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By Staff Report
Oct. 14, 2009
No malice was involved when a company sent an e-mail saying an employee was fired for allegedly padding his expense reports, a jury has concluded in a closely watched case because of the First Amendment issue it raised.
The case of Alan S. Noonan v. Staples Inc. went to a federal district court jury after a February 13 ruling by the 1st U.S. District Court of Appeals in the case held that truth is not an absolute defense against libel.
At issue was an e-mail sent by a vice president of the Framingham, Massachusetts-based office supply company to some 1,500 company employees stating Noonan was fired for failing to comply with company travel and expense policies.
Noonan did not “seriously challenge” the e-mail’s truthfulness, according to the appeals court.
In its ruling, the appeals court said a jury could infer that the VP “singled out Noonan in order to humiliate him.” Citing a 1902 Massachusetts law, the court said, “Even a true statement can form the basis of a libel action if the plaintiff proves that the defendant acted with ‘actual malice.’ ”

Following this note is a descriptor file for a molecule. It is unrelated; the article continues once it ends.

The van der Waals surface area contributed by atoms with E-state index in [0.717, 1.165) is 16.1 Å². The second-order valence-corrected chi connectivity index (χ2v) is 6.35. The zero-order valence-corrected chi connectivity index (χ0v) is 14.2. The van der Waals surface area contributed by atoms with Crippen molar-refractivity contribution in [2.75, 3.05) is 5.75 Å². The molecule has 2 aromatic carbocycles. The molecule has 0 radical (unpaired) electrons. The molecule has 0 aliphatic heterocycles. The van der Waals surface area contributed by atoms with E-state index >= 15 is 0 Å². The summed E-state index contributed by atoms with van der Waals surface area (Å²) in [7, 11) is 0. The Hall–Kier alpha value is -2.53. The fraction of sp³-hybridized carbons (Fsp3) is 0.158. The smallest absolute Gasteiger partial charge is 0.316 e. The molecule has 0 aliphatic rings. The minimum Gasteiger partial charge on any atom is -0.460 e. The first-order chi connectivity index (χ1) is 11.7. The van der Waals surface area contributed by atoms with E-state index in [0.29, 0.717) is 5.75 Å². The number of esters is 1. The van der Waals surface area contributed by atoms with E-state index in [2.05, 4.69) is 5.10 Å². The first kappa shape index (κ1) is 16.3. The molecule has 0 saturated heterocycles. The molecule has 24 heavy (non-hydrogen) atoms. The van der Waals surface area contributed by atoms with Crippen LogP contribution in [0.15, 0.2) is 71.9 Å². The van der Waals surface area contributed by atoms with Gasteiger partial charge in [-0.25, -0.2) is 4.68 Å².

The case went before a federal court jury in Boston, which decided October 8 that no malice was involved in sending the e-mail.
Noonan’s attorney, Richard Gelb of Gelb & Gelb in Boston, said he plans to appeal the jury’s decision on the basis that the judge’s jury instructions on the issue of malice were too narrow.
The appeals court’s ruling, however, still stands, Gelb said.Filed by Judy Greenwald of Business Insurance, a sister publication of Workforce Management. To comment, e-mail email@example.com.
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